Bringing analytic rigor to pharmaceutical couponing programs

Knowing how doctors, patients use coupons helps PSKW grow pharmaceutical marketing business 140% annually

PSKW has dramatically increased its business by providing the one service other pharmaceutical marketing companies often skip: analyzing exactly how the coupons they create for clients are used by physicians and patients. By tracking return on investment by physician, region, drug and program, the midsize company has grown its business 140 percent each year for the past three years.

"We are bringing the same rigor to the coupon industry that pharma has used to measure the effectiveness of detail (sales calls) and samples. No one had ever done this before," explains Robert Caprara, Chief Methodologist for PSKW. "This provides a differentiator for our business."

You need tools to turn data into knowledge. I've never seen anything as flexible and powerful as SAS for doing that.

Bob Caprara
Chief Methodologist

Finding a more efficient way to market prescription drugs

Pharmaceutical coupons are a less expensive alternative to sending detailers (drug reps) to physicians' offices with boxes of free samples. For companies that sell branded drugs, the coupons help grow market share. If a generic equivalent becomes available, coupons help the companies maintain market share.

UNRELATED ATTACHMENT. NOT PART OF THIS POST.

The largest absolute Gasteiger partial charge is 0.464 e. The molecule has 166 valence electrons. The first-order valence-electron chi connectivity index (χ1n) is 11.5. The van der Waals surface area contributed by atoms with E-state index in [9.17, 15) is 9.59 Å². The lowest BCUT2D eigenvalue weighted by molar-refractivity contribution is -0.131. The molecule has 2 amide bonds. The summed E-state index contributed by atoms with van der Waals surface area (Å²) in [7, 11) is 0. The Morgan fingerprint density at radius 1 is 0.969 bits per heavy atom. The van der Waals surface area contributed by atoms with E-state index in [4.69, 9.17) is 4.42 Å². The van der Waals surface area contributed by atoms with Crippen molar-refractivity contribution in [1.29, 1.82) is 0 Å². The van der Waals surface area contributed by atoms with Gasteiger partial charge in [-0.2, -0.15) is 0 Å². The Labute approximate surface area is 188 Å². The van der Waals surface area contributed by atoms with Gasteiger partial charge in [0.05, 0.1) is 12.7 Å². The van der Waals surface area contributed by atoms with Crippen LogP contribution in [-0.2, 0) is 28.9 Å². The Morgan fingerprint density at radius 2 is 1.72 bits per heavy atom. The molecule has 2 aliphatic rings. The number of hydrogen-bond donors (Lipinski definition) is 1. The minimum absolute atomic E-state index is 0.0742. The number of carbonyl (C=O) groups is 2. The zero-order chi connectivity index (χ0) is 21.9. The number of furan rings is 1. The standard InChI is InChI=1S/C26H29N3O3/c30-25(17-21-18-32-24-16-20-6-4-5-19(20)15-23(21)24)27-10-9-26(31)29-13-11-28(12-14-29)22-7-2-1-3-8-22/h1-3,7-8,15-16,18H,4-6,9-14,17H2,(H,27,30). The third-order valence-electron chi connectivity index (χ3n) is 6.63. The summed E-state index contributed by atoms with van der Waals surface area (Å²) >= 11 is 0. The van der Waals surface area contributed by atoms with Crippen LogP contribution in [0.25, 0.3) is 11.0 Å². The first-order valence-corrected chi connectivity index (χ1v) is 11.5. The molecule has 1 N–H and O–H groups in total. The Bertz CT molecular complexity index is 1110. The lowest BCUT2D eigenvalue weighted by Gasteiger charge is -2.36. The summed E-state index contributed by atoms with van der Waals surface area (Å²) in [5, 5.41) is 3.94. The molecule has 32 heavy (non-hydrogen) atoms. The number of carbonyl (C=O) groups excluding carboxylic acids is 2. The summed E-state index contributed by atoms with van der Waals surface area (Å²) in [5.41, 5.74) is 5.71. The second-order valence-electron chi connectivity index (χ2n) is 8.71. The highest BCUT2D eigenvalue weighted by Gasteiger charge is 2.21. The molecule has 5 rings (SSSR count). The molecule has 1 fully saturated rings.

Before PSKW started its two-person analytics department, the company created and deployed coupon programs – but didn't track outcomes. When Caprara began consulting with the company he realized PSKW was sitting on a data goldmine. "We have coupon usage data for more than 450,000 physicians. We had data for thousands of (coupon) programs on tens of millions of patients."

Caprara began mining data and brought in another programmer to deploy SAS® Business Intelligence for Midsize Business so business users have access to the mined data. "We didn't want to be the bottleneck," Caprara explains. He recommended SAS to company executives because of its strength in merging data from multiple sources.

Matching coupons to ROI

When Caprara first started with PSKW he discovered that the norm in the pharmaceutical marketing industry was a "pray and spray" approach to sending out coupons. That might have been fine in the beginning "but it's grown to be several billion dollar expenditure by pharmaceutical companies," he says. "Today, instead of us just asking 'How many coupons do you want printed up?', it's now an analytical sale. We analyze their targets and make recommendations before the coupons are even printed."

Coupons are designed so that when they are redeemed PSKW knows when, where, how and which doctor prescribed the drug. By incorporating other data on prescriptions, it can tell its pharmaceutical clients whether physicians continue to prescribe the drug even after the coupons ran out, and whether patients refilled prescriptions. From there, pharmaceutical companies can get a better sense of which physicians' offices respond to coupons and which patients might need follow-up coupons to continue filling a prescription.